Reykjavík, the capital of Iceland, has put forward a climate policy paper with an action plan aiming for a carbon neutral city by 2040.
In Reykjavík, all electricity is produced with hydroelectric power and houses are geothermally heated. The release of greenhouse gases in Reykjavík is minor compared with international figures, but transport is the main source of emissions and is the largest challenge for the city.
“Reykjavik has the largest geothermal district heating system in the world,” Monika Zimmermann, Deputy Secretary General of ICLEI, told Cities Today. “The use of fossil fuel for electricity and heating in cities is still widespread, and Reykjavík is well ahead of the curve in meeting a good proportion of its energy demands with renewables. Now the city recognises that it needs to transform other sectors, and transport in particular, to become carbon neutral by 2040.”
In the city‘s Municipal Plan 2010-2030, the goal is to change travel modes so that public transport usage rises from 4 to 12 percent and the ratio of pedestrians and cyclists rises from 19 to over 30 percent in 2030.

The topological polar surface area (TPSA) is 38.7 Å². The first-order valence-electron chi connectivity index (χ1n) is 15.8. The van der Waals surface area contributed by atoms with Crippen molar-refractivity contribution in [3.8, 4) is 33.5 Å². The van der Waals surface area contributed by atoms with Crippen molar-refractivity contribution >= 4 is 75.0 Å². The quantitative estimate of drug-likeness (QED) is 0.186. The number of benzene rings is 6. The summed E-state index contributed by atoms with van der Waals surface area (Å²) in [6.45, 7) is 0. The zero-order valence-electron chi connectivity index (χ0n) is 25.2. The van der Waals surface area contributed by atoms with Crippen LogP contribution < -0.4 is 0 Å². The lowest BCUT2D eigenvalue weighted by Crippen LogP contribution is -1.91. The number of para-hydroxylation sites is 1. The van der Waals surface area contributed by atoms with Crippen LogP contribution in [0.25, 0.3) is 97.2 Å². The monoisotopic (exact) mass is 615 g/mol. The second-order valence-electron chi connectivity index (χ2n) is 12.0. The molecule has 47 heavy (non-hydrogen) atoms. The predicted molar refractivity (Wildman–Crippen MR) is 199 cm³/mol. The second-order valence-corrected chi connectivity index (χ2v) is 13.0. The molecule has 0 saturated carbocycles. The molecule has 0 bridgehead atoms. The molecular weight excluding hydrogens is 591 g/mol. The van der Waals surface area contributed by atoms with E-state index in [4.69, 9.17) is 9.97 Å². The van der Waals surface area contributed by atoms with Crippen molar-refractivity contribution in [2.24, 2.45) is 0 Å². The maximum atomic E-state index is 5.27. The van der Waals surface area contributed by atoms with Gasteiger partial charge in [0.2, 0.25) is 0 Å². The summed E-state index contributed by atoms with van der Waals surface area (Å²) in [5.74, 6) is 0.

In 2009, Reykjavík became the first municipality in Iceland to make a policy on reducing greenhouse gas emissions. In 2016, the Reykjavík City Council decided to go further and make even more ambitious goals: Reykjavík City will be carbon neutral by 2040.
“Achieving carbon neutrality is entirely within the realm of what is possible for cities,” added Zimmermann. “It sets an ambitious target, while also recognising that certain steps towards climate neutrality may be easier to attain than others. For example, with strong advancements in public transport, walking, cycling and waste management, Reykjavík may be able to become carbon neutral, even if efforts to increase electric-powered modes of transport fall behind schedule.”
Reykjavík‘s goal is to increase the use of bicycles and buses as primary means of transport and to ensure that people have the chance of commuting to work on foot. With electric cars becoming more common, Reykjavík will increase the availability of charging stations, preferably at home, in parking garages and on specific locations within the city.
These goals are intrinsically linked to urban densification, which also produces opportunities for a more efficient public transport system through the use of either light railways or a bus rapid transit system.